Sam is a talented and articulate young jazz musician, brought to the United States at age 5 by his Mexican parents. He stayed out of trouble, was drum major of his high school’s marching band, fell in love with playing jazz on the tenor sax, and got his diploma with honors — only to find that for an “illegal,” graduation marks a dead end. Though Sam dreams of attending college to study jazz performance, he hides his status from even his closest friends. He can’t legally work, drive, get financial aid, or even gain admission to some colleges. “American Dreamer” follows him from his high school graduation, through the following summer, as he struggles to raise money to continue his education and weighs the risks of working and driving illegally against his own desire to achieve his American dream. Aired on NPR Latino USA and All Things Considered.. A one-hour version is at PRX and Long Haul Productions (Dan Collison & Elizabeth Meister). Produced with help from the Paul Robeson Fund for Independent Media and the National Endowment for the Arts.

Top photo of Cyro Baptista © Eleonora Alberto.

HV089- Musicians’ Minds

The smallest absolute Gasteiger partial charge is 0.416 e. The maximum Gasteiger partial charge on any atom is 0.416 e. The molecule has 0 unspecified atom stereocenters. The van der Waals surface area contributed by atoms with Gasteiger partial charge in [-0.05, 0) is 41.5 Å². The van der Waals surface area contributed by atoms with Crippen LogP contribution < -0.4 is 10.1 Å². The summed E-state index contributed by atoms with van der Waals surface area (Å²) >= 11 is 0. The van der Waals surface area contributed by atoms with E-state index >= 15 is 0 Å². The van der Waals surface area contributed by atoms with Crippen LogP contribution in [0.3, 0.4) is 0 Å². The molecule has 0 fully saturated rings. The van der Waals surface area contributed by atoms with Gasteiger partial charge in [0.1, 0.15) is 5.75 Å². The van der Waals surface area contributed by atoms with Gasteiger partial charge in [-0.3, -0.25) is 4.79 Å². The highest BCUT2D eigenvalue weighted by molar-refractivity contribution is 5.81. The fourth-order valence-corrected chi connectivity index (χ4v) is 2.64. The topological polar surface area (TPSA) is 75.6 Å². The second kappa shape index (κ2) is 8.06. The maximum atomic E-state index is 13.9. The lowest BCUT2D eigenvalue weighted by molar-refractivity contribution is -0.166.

Talking Heads on stageHearing Voices from NPR®
089 Musicians’ Minds: Interviewing Music Makers
Host: Lynn Neary of NPR
Airs week of: 2011-04-27 (Originally: 2010-04-21)

“Musicians’ Minds” (52:00 mp3):

Interviews with musicians that took unexpected turns:

“David Byrne: Interview” (12:36) Lynne Neary

Host Lynne Neary’s talk with the head Talking Heads, ends up with her answering his questions. From 1984, the “Stop Making Sense” movie and Speaking in Tongues album had just been released.

“A musicians’ guide to warming up” (3:40) Musicians In Their Own Words

Surveying the sonic spectrum of musicians warming up for a performance. We hear old-time singer Abigail Washburn, concert pianist Lang Lang, Brazilian singer Flora Purim, mezzo-soprano Cecilia Bartoli, Tuvan rocker Albert Kuvezin, singer songwriters Gillian Welch and Dar Williams, bel canto tenor Lawrence Brownlee, and cellist Yo-Yo Ma. Montage by David Schulman

“Cecilia Bartoli: Interview” (4:05) Musicians In Their Own Words

One of the world’s great operatic singers explores what it means to approach the human voice as an instrument — like a trumpet or violin, produced by David Schulman.

“Negativland: Interview” (14:35) John Rieger

The cutup artists, Negativland, chew up and spit out the media, turning their NPR interview into audio art; accompanied with excerpts from their 1987 Escape from Noise.